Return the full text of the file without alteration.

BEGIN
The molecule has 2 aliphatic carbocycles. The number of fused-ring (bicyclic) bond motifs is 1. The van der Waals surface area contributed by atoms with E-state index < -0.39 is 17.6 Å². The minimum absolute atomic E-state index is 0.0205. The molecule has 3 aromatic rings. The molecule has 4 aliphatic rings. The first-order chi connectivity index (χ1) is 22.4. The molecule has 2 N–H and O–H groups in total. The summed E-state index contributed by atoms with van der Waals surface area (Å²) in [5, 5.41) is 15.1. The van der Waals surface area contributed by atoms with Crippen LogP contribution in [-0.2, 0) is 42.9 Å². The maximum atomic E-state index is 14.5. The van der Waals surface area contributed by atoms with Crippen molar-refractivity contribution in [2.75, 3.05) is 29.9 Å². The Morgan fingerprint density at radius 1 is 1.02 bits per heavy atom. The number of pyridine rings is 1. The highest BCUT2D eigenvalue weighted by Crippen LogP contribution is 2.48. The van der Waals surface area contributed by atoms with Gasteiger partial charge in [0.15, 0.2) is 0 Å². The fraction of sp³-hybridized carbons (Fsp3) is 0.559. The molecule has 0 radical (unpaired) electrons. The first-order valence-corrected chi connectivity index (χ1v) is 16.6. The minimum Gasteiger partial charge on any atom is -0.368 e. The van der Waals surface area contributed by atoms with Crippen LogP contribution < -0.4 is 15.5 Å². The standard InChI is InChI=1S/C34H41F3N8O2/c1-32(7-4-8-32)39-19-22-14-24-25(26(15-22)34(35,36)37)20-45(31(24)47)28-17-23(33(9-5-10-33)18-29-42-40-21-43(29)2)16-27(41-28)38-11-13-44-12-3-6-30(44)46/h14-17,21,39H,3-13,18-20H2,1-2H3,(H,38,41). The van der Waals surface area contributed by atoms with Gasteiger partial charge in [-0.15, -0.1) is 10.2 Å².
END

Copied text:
The molecule has 2 aliphatic carbocycles. The number of fused-ring (bicyclic) bond motifs is 1. The van der Waals surface area contributed by atoms with E-state index < -0.39 is 17.6 Å². The minimum absolute atomic E-state index is 0.0205. The molecule has 3 aromatic rings. The molecule has 4 aliphatic rings. The first-order chi connectivity index (χ1) is 22.4. The molecule has 2 N–H and O–H groups in total. The summed E-state index contributed by atoms with van der Waals surface area (Å²) in [5, 5.41) is 15.1. The van der Waals surface area contributed by atoms with Crippen LogP contribution in [-0.2, 0) is 42.9 Å². The maximum atomic E-state index is 14.5. The van der Waals surface area contributed by atoms with Crippen molar-refractivity contribution in [2.75, 3.05) is 29.9 Å². The Morgan fingerprint density at radius 1 is 1.02 bits per heavy atom. The number of pyridine rings is 1. The highest BCUT2D eigenvalue weighted by Crippen LogP contribution is 2.48. The van der Waals surface area contributed by atoms with Gasteiger partial charge in [0.15, 0.2) is 0 Å². The fraction of sp³-hybridized carbons (Fsp3) is 0.559. The molecule has 0 radical (unpaired) electrons. The first-order valence-corrected chi connectivity index (χ1v) is 16.6. The minimum Gasteiger partial charge on any atom is -0.368 e. The van der Waals surface area contributed by atoms with Crippen LogP contribution < -0.4 is 15.5 Å². The standard InChI is InChI=1S/C34H41F3N8O2/c1-32(7-4-8-32)39-19-22-14-24-25(26(15-22)34(35,36)37)20-45(31(24)47)28-17-23(33(9-5-10-33)18-29-42-40-21-43(29)2)16-27(41-28)38-11-13-44-12-3-6-30(44)46/h14-17,21,39H,3-13,18-20H2,1-2H3,(H,38,41). The van der Waals surface area contributed by atoms with Gasteiger partial charge in [-0.15, -0.1) is 10.2 Å².